Controlling the airflow in your home


The coronavirus pandemic has people paying attention to their air ventilation and filtration systems like never before.

Experts recommend using HEPA air filters or filters rated MERV 13 or higher in order to pull virus particles and smoke from the air in your home.

“I think the key thing that everybody’s learning through this process is the importance of ventilation,” said Jim Rosenthal, certified air filter specialist and the chairman and CEO of Tex-Air Filters.

Fans and ventilation systems can also help to encourage the air in your home to mix and therefore dilute the concentration of virus particles. But Rosenthal says when indoor air is being replaced, it is important to pay attention to where that new air is coming from.

“People need to realize that when you have a really efficient vent-a-hood that’s pushing a lot of air out of the space, that air needs to be replaced from somewhere,” he said.

The best source of clean air is typically the outdoors, so opening a window can be enough to provide a steady flow of clean and diluted air.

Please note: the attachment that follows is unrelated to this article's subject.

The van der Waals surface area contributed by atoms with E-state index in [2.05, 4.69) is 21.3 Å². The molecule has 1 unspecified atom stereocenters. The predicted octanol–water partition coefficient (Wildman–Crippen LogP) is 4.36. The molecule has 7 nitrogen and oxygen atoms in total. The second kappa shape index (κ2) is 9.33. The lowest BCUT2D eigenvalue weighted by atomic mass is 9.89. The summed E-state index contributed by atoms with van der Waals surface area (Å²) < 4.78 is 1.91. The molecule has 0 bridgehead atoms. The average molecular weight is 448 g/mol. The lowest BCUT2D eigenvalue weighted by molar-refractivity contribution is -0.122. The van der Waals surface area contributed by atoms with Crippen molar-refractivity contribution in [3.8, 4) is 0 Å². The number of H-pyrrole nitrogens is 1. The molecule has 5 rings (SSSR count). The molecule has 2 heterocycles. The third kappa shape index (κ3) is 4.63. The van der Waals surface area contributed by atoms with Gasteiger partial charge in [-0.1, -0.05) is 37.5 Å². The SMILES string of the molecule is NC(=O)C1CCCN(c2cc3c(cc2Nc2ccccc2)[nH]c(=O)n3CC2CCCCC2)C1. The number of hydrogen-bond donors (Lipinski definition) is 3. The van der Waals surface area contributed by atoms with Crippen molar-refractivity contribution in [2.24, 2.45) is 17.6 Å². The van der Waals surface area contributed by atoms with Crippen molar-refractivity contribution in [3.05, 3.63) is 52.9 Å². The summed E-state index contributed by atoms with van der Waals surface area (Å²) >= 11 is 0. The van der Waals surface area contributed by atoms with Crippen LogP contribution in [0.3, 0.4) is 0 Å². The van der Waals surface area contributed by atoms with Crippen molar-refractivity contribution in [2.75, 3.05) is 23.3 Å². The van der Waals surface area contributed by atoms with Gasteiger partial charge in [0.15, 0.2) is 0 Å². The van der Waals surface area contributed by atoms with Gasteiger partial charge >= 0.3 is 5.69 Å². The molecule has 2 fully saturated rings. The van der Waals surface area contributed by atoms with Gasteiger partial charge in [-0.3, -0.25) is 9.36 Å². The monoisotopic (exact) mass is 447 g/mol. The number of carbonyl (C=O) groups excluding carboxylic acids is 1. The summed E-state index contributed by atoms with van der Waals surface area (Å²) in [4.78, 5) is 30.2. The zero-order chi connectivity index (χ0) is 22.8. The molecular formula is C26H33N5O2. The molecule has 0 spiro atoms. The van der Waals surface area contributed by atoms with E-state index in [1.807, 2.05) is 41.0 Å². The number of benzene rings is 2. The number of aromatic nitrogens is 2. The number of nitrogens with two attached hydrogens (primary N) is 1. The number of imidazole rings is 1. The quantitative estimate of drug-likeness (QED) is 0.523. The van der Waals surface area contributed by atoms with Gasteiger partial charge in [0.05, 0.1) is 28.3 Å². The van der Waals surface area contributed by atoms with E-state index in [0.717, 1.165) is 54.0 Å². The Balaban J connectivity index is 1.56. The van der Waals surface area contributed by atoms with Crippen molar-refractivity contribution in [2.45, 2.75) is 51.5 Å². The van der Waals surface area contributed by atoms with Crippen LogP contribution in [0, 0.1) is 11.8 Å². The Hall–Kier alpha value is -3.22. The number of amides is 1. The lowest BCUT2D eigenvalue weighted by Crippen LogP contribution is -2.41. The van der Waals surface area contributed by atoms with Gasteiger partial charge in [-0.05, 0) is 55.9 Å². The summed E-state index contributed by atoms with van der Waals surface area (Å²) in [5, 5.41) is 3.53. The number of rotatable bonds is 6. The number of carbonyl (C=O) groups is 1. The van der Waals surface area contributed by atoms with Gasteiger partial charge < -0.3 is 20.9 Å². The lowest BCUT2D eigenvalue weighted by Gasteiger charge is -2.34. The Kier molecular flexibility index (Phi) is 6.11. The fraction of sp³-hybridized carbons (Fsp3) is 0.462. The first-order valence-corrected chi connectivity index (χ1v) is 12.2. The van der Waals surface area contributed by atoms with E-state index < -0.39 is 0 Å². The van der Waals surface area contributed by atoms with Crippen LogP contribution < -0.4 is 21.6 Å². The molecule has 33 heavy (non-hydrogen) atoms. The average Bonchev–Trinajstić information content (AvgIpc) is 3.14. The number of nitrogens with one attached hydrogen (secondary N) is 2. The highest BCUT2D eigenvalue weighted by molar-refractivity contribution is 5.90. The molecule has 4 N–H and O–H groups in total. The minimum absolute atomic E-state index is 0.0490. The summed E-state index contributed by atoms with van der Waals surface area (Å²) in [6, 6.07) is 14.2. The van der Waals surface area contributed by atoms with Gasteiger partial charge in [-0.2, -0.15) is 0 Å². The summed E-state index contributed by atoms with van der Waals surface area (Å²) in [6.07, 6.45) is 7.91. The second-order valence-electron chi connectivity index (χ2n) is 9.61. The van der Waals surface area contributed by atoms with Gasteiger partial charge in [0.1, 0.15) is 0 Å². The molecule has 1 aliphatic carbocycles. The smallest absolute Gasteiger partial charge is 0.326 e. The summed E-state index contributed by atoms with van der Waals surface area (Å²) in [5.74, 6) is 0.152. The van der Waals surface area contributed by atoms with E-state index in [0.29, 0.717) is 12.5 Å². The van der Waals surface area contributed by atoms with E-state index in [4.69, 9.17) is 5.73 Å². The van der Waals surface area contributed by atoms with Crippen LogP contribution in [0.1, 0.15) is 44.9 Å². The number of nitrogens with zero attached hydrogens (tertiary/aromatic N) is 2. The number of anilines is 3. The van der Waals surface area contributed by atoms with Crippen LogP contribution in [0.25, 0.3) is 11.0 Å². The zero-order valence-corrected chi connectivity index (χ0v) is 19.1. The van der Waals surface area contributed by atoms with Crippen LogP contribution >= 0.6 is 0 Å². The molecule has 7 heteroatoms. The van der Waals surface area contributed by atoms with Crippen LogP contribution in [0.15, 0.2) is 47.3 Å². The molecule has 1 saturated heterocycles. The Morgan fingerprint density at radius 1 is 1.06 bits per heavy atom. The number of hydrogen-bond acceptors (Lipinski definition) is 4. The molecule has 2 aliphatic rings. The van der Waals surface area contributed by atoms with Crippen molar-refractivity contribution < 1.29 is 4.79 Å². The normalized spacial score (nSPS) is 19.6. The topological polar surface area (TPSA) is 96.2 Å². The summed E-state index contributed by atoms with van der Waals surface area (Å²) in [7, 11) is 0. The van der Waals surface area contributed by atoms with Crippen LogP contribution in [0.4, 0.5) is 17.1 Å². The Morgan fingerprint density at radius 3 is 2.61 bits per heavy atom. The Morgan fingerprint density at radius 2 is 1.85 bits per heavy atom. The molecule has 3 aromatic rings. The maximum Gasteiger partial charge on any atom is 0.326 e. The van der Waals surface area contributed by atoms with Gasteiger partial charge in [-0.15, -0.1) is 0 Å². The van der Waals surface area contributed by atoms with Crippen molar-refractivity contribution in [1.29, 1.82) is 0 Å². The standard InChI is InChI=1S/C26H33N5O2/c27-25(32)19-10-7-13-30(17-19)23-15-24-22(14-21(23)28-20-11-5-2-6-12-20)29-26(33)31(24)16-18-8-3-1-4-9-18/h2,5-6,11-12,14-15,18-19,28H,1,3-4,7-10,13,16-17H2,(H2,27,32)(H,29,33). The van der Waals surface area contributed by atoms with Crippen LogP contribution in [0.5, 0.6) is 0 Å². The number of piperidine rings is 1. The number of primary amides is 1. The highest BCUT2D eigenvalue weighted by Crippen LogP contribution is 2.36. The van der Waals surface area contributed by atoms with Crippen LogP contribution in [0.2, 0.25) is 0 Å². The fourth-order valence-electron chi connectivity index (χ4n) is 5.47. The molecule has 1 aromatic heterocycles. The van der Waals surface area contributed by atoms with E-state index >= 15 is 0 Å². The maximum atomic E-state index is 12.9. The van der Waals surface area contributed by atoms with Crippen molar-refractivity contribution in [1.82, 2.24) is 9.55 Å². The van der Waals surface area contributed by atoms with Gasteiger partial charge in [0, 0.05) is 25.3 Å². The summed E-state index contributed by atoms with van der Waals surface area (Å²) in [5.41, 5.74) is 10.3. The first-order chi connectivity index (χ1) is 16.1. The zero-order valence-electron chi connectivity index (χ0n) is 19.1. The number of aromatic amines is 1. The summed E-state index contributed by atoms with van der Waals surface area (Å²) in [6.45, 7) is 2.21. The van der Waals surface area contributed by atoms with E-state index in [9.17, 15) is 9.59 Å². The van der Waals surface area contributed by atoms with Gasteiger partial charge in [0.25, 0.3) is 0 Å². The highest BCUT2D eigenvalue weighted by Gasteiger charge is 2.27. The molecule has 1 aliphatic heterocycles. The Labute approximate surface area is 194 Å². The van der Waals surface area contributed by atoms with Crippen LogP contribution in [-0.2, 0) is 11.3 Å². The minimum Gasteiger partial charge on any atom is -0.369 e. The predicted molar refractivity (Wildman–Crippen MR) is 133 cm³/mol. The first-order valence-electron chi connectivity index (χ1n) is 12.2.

If you do not want air to circulate throughout the entire home, for example if you have people coming to do work on part of the home, sealing off the affected room with plastic and putting a fan in the window can be very effective.

“What that does is it creates negative pressure,” explained Rosenthal, so the air in the room either stays in the room or flows outside, instead of coming into the rest of the house. Hospitals use the same principle when quarantining patients. “That’s what an isolation room does, it takes all of the air out of the room.”

“If people have somebody that has COVID in their house, they should use the same type of recommendation,” he said. “Clear the room that they could be in, seal it off and have a fan going out. The chances of that airborne COVID virus going around the house is dramatically reduced.”